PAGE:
One component of an audio or auditory augmented reality (AAR) system or method can include an auditory event selector. The auditory event selector can receive an input from the user preferences (dynamically and on-the-fly specified via a user interface, e.g., from a smart phone that has sliders for certain audio event categories) and context sensors (location, orientation, external awareness sensors, etc.). The auditory event selector may then determine what auditory events are needed or desired, and either fetches them from external (remote) locations, and/or uses an internal mechanism to generate them (e.g., various types of sound and audio synthesizers). An auditory event compositor then combines all audio sources, and the sound renderer finally creates the sounds that are played back to the user using one or more output transducers. As generally described above, the various functions may be implemented in hardware and/or software depending on the particular application and implementation.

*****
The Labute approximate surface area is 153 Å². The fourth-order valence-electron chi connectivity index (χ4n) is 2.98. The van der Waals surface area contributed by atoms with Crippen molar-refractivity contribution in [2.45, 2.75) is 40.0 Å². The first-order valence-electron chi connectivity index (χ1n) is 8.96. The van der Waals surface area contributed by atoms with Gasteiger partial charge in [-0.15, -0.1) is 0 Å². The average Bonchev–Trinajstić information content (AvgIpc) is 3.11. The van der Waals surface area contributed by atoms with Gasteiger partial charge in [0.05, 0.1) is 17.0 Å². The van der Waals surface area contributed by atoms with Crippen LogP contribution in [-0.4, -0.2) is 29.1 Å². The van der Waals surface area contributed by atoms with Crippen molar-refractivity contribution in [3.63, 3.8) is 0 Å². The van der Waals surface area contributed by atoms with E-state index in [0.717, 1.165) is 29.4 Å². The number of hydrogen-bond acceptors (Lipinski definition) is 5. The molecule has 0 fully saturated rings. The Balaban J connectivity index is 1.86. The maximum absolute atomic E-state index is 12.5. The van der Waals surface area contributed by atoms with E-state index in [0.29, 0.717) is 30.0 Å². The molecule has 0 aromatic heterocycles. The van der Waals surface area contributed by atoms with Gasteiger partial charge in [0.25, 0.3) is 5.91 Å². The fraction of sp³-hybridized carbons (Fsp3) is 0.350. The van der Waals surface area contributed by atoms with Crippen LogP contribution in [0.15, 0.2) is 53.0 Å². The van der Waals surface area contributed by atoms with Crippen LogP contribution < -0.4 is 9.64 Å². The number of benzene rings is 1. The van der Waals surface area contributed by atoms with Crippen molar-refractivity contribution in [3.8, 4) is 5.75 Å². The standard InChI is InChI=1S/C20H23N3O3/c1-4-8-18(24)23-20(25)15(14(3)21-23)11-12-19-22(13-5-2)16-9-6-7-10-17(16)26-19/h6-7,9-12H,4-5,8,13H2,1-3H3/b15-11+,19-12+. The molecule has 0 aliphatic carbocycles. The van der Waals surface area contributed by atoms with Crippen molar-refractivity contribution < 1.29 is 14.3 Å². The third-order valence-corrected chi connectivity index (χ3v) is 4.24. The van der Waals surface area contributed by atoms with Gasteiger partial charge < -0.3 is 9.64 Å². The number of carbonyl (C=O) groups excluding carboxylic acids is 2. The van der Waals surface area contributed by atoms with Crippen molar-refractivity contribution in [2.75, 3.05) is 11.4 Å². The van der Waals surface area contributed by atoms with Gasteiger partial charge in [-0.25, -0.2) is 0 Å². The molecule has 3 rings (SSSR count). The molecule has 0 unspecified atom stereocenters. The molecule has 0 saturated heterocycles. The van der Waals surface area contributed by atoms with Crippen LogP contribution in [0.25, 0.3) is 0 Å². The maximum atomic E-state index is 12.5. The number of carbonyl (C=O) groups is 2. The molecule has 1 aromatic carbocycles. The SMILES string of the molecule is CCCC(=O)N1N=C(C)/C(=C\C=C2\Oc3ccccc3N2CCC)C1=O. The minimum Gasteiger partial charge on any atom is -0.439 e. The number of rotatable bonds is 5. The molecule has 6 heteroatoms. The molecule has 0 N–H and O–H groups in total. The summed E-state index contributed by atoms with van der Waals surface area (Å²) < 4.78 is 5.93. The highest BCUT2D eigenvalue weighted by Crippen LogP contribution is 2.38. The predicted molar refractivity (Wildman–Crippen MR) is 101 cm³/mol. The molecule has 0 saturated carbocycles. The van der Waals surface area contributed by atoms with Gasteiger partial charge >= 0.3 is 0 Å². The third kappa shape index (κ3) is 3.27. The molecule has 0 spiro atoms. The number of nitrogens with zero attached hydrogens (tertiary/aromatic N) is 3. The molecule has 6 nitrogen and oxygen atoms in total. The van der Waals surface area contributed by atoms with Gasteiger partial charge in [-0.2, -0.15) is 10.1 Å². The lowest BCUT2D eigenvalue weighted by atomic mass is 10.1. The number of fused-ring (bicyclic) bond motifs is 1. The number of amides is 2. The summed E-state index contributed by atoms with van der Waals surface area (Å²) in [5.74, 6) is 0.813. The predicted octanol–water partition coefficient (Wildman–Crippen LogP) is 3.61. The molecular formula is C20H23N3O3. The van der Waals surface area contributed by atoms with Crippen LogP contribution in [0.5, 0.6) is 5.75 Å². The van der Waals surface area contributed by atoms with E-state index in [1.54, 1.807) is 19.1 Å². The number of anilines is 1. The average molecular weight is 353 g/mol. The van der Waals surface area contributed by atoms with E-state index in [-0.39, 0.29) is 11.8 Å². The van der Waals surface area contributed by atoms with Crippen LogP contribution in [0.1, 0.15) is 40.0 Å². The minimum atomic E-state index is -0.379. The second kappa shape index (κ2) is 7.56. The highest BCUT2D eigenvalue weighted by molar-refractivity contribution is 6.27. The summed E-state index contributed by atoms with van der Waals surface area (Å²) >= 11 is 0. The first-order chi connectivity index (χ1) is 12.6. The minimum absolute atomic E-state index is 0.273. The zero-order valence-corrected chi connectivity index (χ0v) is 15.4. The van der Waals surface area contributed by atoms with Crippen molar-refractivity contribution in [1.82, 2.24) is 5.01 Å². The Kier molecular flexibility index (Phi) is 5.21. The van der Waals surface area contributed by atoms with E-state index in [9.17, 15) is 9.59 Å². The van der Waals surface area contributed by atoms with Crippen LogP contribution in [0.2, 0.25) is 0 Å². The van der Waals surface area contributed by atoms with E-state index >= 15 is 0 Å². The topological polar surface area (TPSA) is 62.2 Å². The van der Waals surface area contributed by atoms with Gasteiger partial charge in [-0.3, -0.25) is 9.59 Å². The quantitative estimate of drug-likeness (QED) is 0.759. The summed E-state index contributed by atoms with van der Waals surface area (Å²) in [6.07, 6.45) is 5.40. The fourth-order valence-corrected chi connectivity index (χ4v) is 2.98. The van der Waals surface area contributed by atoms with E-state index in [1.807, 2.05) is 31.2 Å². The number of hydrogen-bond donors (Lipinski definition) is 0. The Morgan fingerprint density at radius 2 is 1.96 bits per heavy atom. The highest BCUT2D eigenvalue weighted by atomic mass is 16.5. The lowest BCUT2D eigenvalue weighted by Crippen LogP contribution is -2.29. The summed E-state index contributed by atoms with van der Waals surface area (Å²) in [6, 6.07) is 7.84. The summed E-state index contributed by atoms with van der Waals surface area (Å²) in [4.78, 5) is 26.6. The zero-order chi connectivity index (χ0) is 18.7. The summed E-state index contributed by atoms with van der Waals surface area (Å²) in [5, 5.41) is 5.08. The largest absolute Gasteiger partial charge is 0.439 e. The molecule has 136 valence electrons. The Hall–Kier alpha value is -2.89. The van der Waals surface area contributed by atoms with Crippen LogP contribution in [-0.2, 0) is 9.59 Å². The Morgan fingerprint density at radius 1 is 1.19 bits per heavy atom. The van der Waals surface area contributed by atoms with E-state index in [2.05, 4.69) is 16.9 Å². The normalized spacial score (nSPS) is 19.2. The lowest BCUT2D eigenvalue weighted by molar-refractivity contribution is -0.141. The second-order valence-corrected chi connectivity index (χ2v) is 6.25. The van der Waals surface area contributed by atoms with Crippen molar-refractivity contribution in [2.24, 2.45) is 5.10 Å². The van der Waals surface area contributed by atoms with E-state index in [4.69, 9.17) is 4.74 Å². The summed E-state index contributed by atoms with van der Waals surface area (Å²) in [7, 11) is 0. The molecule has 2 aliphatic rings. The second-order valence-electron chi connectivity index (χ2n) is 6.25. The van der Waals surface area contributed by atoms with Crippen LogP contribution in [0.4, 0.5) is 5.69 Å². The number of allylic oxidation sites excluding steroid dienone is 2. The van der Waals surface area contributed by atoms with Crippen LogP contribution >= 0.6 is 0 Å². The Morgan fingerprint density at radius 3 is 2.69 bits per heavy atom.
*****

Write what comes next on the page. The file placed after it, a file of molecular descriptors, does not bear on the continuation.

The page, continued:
The hardware components of a representative AAR system or method may be embodied in various ways, including, e.g., 1) In-ear-canal systems, e.g., ear-fitting headphones, in-ear-canal hearing aid type devices, in-ear monitors, etc., where all sounds are physically blocked and filtered before they enter the ear canal and manipulated where needed or desired to achieve a particular modified auditory environment; 2) Over-ear isolating headphones (circumaural headphones) with external facing microphones that can act just like an in-ear-canal system, but with a more cumbersome and clearly visible hardware (ear cups, headband); 3) Body-mounted AAR speakers where the speakers are wearable and located on the shoulders or around the head of the user, and which may optionally track the user's ears and deliver sound waves directly to the user's ears' and 4) Environment-mounted AAR systems which leverage highly directional, mechanically actuated speakers or speakers with a highly directional steerable sound beam (e.g., based on a speaker array) that may optionally track a user's ears and deliver sound waves directly to the users' ears.